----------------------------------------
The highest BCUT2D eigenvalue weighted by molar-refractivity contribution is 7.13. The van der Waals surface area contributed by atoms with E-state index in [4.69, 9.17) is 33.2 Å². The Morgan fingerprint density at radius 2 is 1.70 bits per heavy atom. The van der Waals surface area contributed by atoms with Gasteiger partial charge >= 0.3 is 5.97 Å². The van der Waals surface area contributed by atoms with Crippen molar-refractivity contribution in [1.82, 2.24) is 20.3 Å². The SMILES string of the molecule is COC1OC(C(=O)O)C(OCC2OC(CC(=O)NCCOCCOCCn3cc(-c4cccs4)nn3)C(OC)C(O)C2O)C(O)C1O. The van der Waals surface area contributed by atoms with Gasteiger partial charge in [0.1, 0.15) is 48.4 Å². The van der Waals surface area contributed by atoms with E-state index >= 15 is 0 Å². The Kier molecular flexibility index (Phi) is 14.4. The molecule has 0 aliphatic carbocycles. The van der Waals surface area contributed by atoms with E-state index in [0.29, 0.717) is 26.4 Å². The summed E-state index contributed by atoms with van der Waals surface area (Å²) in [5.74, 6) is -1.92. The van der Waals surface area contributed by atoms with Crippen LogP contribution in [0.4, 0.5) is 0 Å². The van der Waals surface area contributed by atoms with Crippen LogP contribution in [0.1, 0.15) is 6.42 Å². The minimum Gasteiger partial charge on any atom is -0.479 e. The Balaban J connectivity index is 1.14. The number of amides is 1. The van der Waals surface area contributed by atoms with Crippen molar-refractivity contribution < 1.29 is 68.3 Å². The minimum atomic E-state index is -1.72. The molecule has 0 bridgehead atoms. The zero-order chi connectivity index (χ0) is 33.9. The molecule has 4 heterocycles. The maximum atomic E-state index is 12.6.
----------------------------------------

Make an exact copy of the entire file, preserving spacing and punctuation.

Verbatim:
The highest BCUT2D eigenvalue weighted by molar-refractivity contribution is 7.13. The van der Waals surface area contributed by atoms with E-state index in [4.69, 9.17) is 33.2 Å². The Morgan fingerprint density at radius 2 is 1.70 bits per heavy atom. The van der Waals surface area contributed by atoms with Gasteiger partial charge >= 0.3 is 5.97 Å². The van der Waals surface area contributed by atoms with Crippen molar-refractivity contribution in [1.82, 2.24) is 20.3 Å². The SMILES string of the molecule is COC1OC(C(=O)O)C(OCC2OC(CC(=O)NCCOCCOCCn3cc(-c4cccs4)nn3)C(OC)C(O)C2O)C(O)C1O. The van der Waals surface area contributed by atoms with Gasteiger partial charge in [0.1, 0.15) is 48.4 Å². The van der Waals surface area contributed by atoms with E-state index >= 15 is 0 Å². The Kier molecular flexibility index (Phi) is 14.4. The molecule has 0 aliphatic carbocycles. The van der Waals surface area contributed by atoms with E-state index in [0.29, 0.717) is 26.4 Å². The summed E-state index contributed by atoms with van der Waals surface area (Å²) in [5.74, 6) is -1.92. The van der Waals surface area contributed by atoms with Crippen LogP contribution in [0.4, 0.5) is 0 Å². The van der Waals surface area contributed by atoms with Crippen LogP contribution in [0.1, 0.15) is 6.42 Å². The minimum Gasteiger partial charge on any atom is -0.479 e. The Balaban J connectivity index is 1.14. The number of amides is 1. The van der Waals surface area contributed by atoms with Crippen molar-refractivity contribution < 1.29 is 68.3 Å². The minimum atomic E-state index is -1.72. The molecule has 0 bridgehead atoms. The zero-order chi connectivity index (χ0) is 33.9. The molecule has 4 heterocycles. The maximum atomic E-state index is 12.6.